for at least 10 s at high engine speed (e.g. by engaging a suitable gear). Afterwards, the brake shall not be

operated before the next measurement because this will reduce the vacuum level that was established before.

8.2.3 Brake pedal actuation
8.2.3.1 Determination of the minimum brake pedal force

The brake pedal shall be applied very fast and with sufficient pedal force. The brake pedal force must be high

enough to guarantee ABS-control throughout the whole braking phase of the test run. Therefore, a minimum

force of 500 N shall be applied. This force shall be at least 1,5 times F_ABS or higher. F_ABS shall be

determined for the test vehicle as described in Annex D.
8.2.3.2 Brake pedal application

The measurement shall start at the instant of first foot contact with the brake pedal. This instant is defined by

either a signal of a contact switch or determined from the pedal force signal. The signal representing the initial

pedal contact shall be triggered at a pedal force of 10 N or lower.
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ISO 21994:2007(E)

The brake pedal shall be applied with a minimum force of 500 N or 1,5 times F_ABS (whatever is higher). The

gradient shall be higher than 3333 N/s (i.e. 500 N in 150 ms). The minimum pedal force shall be maintained

until the vehicle comes to a standstill.
During the entire procedure, the pedal force shall not exceed a value of 1500 N.
8.2.4 Conditions during braking

To be able to keep the vehicle properly on track, no major steering corrections shall be applied during braking

(see C.2.8). Any minor steering corrections during braking shall be documented in the test report.

8.2.5 Number of measurements

One measurement sequence consists of 10 (ten) valid individual measurements (i.e. measurements

performed while observing all conditions specified).
9 Data evaluation and presentation of results
9.1 General

In the test report, general information should be presented as shown in Annex A. Each change in vehicle

equipment (e.g. different load conditions) shall be documented.
Applying this International Standard will deliver up to three results:

1) Normalized stopping distance s : Distance travelled between initial brake pedal contact

A100,norm

until the vehicle comes to a standstill. The stopping distance is normalized to the nominal initial

velocity (100 km/h).

2) Normalized ABS-braking distance s (100): Distance travelled under full ABS-controlled

L90,norm
braking from 90 km/h until vehicle comes to a standstill.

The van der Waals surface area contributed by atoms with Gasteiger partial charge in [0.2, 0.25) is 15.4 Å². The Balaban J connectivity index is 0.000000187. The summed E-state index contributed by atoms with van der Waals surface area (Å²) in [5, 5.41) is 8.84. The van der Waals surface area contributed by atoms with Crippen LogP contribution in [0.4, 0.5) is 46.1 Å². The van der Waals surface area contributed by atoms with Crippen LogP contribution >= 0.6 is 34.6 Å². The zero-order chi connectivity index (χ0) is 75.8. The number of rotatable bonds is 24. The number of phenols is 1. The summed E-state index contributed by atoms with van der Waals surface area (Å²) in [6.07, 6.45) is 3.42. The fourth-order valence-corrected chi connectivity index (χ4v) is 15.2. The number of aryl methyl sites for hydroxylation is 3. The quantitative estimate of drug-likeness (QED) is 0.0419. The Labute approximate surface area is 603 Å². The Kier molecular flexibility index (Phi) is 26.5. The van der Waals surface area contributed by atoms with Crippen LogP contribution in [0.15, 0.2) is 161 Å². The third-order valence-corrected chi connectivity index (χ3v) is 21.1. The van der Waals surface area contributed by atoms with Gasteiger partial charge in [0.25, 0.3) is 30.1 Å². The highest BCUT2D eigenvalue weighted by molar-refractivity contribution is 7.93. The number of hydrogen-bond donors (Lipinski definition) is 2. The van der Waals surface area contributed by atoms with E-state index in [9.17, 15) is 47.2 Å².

3) Normalised build-up distance s (100): Distance travelled during deceleration build-up,

F10,norm

defined as interval of a velocity decrease of 10 km/h (“First 10 km/h”): Distance between the point of

first brake pedal contact, normalized to the nominal velocity of 100 km/h, until the velocity 90 km/h is

reached.
Positions 2 and 3 are optional.

All calculated longitudinal decelerations shall be determined according to the following formula:

vv −
a = (1)
2⋅s
where
a is the calculated deceleration;
v is the initial velocity;
v is the velocity at end of measurement;
s is the measured distance (between v and v ).
x 1 2

The velocity at the end of the measurement shall be 5 km/h to stay in the range of high measuring accuracy of

many measuring systems.
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ISO 21994:2007(E)
9.2 Nomenclature of distances and decelerations
Figure 1 — Nomenclature of distance and deceleration
Indices include:
⎯ First index:

⎯ A: Stopping distance (from brake pedal contact during the complete braking manoeuvre until

standstill);
⎯ F: First range (starting at initial brake pedal contact);
⎯ L: Last range from a specified velocity (here 90 km/h) until standstill;

⎯ Second index: Identifier for velocity range or velocity for start of measurement.

9.3 Determination of normalized stopping distance s
A100,norm
9.3.1 Determination of mean deceleration of a single test run

The mean deceleration a [m/s ] for every single brake test run is calculated according to the following formula:

vv −
0,i 2,i
a = (2)
2⋅s
where
a is the calculated deceleration from brake pedal contact to standstill;

v is the actual velocity at the instant of first brake pedal contact (target: 100 km/h);

0,i
v is the actual velocity at the end of the measurement (target: 5 km/h);
2,i
s is the measured braking distance.

In the equation, the actual velocities between which the distance measurement was performed shall be used.

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ISO 21994:2007(E)

NOTE Since data is measured in constant time intervals due to the sampling rate used, the braking distance

measurement is likely not to comprise the interval from 100,0 km/h to 5,0 km/h but instead will, for example, begin at

100,7 km/h and end at 4,9 km/h.
Additionally, it shall be ensured that t
...